Have you had a thyroid ultrasound?
Ferritin looks good.
I agree with your doctor. Those known deficiencies should be corrected before starting thyroid meds.
There are really only three possibilities in the treatment of hypo...synthetic T4 only meds (like Synthroid, Levoxyl and generic levothyroxine), synthetic T4/T3 combos of the previous T4 meds plus synthetic T3 (Cytomel and generics) and desiccated porcine thyroid, which contains both T4 and T3 in the proportions the pig likes it in (considerably different from what our thyroids make). Of course, all of those can be prescribed in different doses and combos can be mixed and matched. Unfortunately, until we try each for ourselves, we really don't know how it will work for us. Another person's experience doesn't apply. Anyone who tells you that there is only one therapy that works for everyone is someone to be avoided. We've all gotten well doing very different things.
\Most often, mainstream doctors prescribe T4-only first.
no thyroid ultrasound yet.
GI Distress Profile immunology/serology on the labwork was normal for wheat and gluten. I'm guessing that rules out celiac?
Technically, it doesn't rule out celiac, only a small intestine biopsy can rule out celiac. So, if your antibodies weren't elevated, it's not conclusive, but if it doesn't walk like a duck and doesn't quack like a duck, etc., it probably isn't a duck. Besides constipation, what other G/I issues were you having?
I was just thinking that an U/S would give you a better idea if the tingling in your neck was thyroid related. Has the doctor palpated your thyroid, and did he comment at all on size or whether or not he felt nodules (very common)? Typically, iodine deficiency causes a goiter (enlarged thyroid).
I don't think I ever answered you that iodine is a simple blood test.
I also meant to ask why you thought this could be a pituitary issue. Have other pituitary hormones, besides TSH, been tested?
besides constipation which just might be dehydration, I would get mucus in the stool frequently ( could be IBS ?).
Celiac may make sense because generally GI issues could cause a decrease in Testosterone and Vitamin D and also effect the thyroid. Im trying to find an underlying cause so I'm not trying to correct a deficiency without addressing the root cause.
Doc didn't palpate or feel nodules or comment on thyroid size.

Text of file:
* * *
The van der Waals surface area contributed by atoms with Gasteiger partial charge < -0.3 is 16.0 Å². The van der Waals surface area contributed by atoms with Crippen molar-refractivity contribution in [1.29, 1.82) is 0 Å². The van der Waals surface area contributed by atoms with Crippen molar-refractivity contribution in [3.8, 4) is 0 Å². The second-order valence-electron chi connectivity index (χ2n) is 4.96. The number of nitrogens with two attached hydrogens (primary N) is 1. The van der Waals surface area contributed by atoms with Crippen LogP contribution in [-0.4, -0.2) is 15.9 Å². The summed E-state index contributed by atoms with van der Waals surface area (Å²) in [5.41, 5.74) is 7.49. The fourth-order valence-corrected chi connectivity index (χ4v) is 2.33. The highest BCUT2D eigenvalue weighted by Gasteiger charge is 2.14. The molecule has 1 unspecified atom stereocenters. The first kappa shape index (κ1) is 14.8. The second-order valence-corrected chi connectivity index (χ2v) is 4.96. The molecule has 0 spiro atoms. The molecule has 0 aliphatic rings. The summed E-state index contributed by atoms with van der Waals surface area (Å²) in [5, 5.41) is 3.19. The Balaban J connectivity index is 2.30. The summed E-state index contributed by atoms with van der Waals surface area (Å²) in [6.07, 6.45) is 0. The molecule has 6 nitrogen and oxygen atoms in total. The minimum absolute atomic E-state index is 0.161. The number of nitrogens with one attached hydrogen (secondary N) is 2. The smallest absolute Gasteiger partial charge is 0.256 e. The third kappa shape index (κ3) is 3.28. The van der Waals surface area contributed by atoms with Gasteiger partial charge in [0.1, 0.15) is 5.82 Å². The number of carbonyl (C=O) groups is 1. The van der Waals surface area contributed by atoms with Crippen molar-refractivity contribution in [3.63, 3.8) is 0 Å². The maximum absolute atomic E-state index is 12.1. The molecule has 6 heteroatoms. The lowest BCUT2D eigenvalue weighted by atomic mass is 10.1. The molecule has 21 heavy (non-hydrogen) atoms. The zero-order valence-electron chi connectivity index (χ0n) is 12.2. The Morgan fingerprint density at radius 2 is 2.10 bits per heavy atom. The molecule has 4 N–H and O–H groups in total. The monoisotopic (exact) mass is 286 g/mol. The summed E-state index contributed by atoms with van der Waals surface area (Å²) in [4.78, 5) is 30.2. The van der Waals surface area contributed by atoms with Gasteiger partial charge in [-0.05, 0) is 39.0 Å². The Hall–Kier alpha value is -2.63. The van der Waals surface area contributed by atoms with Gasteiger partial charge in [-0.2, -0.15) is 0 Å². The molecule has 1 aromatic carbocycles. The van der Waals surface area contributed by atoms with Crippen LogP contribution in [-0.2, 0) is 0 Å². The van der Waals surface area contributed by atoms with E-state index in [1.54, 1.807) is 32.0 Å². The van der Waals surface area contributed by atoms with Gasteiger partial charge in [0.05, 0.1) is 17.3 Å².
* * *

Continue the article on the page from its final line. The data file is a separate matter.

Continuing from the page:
As far as thinking it was pituitary, it was just doing process of elimination with the tingling symptom if the thyroid labs looked normal.
Also thinking about the adrenals and cortisol maybe? but even then there has to be an underlying cause effecting all of this. The cortisol was in range but that was blood.
Should I have done a 24hour salival test?
Im very active and don't eat perfect but by no means terrible either. just feel like the hormones are off because of fat gain around just the midsection and neck area when most other areas are fine.
The years of high intensity activity might be catching up with me.
Either way I keep coming back to the Thyroid and GI issues as the root causes.
You mentioned the FT4 and FT3 as being a little low. Can that give you any clues?
Low D, Testosterone, and B12 is vague and can point to different things.
If correcting the deficiencies changes things then maybe the answer is the high activity creating the deficiencies therefore causing problems.
Typically, pituitary issues don't cause neck sensations unless they affect the FT3 and FT4 levels. Your TSH, which is a pituitary hormone, looks consistent with your FT3 and FT4 levels, so I don't see any obvious sign of pituitary involvement.
The saliva test is supposed to be more accurate than the blood test. In the 24-hour test, you spit into a cup at 4 different times of day so that you get a reading at each. This eliminates averaging errors, where, for example, a low morning and high evening reading might cancel each other out.